Just like every other place in the world, Brazil has its faults. The buses are unreliable, crowded and hot. People will squeeze onto the bus with limbs hanging out of the open windows because you just don’t know when the next one will come. I have deleted this phrase: “I’ll just wait for the next one.” The next one may come in an hour and you’ll already be even later than you intended to be. (Because like a true Brasileiro/a you are never on time. Even if you’re 15 minutes late you’re on time.) The one redeeming quality about the buses here in Natal is that if someone is lucky enough to have a seat, they will hold your bag for you along with theirs. You can only imagine my hesitancy when someone tapped my arm on the bus and asked to hold my bag. “Excuse me?” But it is customary and part of the culture, and I love it! So when you’re swinging and swaying on the bus because the Motorista is barreling down the street and making left sharp turns, at least you know you’re bag is safe in someone else’s hands.

So What Exactly Are You Doing Here?

Working at the university, (Universidade Federal Rio Grande do Norte or UFRN) Andrea and I come across many students who are excited that there are actual native English speakers amongst them. We get just as excited too. For those unfamiliar with our jobs I always find it difficult to explain what exactly are jobs are and what our duties entail. I find when I am explaining most people have a glazed expression over their faces and smile and nod. (More about that later.)  So, what exactly are you doing here?

Well my official title is as follows: Fulbright English Teaching Assistant or ETA. According to the Fulbright website : “ETAs will be assigned as language-learning assistants working up to 20-25 hours per week, but they will not be responsible for teaching entire courses. They will develop and lead language learning activities and classes under the supervision of faculty, and promote U.S. culture through cultural and social programs. The Fulbright Commission will match the grantee with the appropriate host institution.” That is the longer explanation. We basically tell the students that we are here as English Teaching Assistants and we come to NuCli and Ágora classes to help with the professors with lesson plans and workshops. In addition to working in the classrooms, we hold a weekly Conversation Club with varying topics which is definitely one of the highlights of my week at the university. The NuCLi classes are a federal program that promote language instruction. Brazilian universities receive foreign language teachers and students from all over the world. According to the IsF website  : “Developed by the Ministry of Education (MEC) through the Department of Higher Education (SESu) in conjunction with the Higher Education Personnel Improvement Coordination (CAPES), the program without Borders Languages (ISF) aims to encourage learning languages, in addition to providing a comprehensive and structural change in the teaching of foreign languages in universities of the country.” In short, I am here serving as an ambassador to the United States but I always emphasize to the students that my perspective and my experience in the United States is not reflective of the entire country and my own experience in the states is certainly unique.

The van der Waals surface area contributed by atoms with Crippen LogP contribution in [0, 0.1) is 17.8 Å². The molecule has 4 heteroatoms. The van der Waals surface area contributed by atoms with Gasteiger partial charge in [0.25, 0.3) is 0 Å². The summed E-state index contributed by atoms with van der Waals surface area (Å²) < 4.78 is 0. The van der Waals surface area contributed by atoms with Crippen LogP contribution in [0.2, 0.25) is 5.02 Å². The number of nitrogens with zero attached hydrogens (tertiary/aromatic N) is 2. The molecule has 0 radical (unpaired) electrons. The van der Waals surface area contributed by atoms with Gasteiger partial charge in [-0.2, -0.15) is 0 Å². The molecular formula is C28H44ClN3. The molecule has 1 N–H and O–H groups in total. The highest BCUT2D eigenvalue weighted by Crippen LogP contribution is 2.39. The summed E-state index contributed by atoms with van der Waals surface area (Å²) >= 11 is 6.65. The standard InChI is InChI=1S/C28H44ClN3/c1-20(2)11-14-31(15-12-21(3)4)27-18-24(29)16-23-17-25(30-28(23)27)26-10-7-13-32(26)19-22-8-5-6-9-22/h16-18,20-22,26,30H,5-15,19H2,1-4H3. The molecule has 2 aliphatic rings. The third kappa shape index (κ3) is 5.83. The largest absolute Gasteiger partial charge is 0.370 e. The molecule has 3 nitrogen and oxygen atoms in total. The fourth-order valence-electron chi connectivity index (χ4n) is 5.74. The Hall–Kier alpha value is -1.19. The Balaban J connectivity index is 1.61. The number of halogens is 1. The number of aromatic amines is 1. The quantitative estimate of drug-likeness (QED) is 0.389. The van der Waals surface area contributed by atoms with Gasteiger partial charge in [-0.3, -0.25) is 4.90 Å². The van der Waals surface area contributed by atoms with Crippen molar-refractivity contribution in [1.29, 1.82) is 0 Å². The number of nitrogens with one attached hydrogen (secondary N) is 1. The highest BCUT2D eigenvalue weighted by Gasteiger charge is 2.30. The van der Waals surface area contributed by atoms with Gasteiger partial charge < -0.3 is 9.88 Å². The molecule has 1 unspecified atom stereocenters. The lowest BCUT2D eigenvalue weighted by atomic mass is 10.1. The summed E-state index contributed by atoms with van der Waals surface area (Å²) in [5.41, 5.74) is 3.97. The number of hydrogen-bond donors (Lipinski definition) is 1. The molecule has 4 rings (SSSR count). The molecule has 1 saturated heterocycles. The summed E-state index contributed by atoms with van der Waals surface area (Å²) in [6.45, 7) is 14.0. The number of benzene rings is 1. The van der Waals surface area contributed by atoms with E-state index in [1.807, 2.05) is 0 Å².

There are about 72 ETA’s all over Brazilian federal universities and each region has a mentor. I am in the Northeast Region and I have one mentor who is in Fortaleza, Ceará with 3 other ETA’s. There are 2 ETA’s in Teresina, Piauí; João Pessoa, Paraíba; and here in Natal, Rio Grande do Norte respectively. In addition, there are ETA’s in cities such as Salvador, Rio de Janeiro, São Paulo, Belem, Belo Horizonte, Florianópolis, Vitoria, Curitiba, Porte Alegre and countless others.  It’s an awesome program because not only do we have ETA’s in just about every part of the country, we all also offer specific perspectives and can bring so much to the table. Everyday when I go to work not only am I teaching the students, but also I am learning so much about Brazilian culture, history and the way of life. I love my job.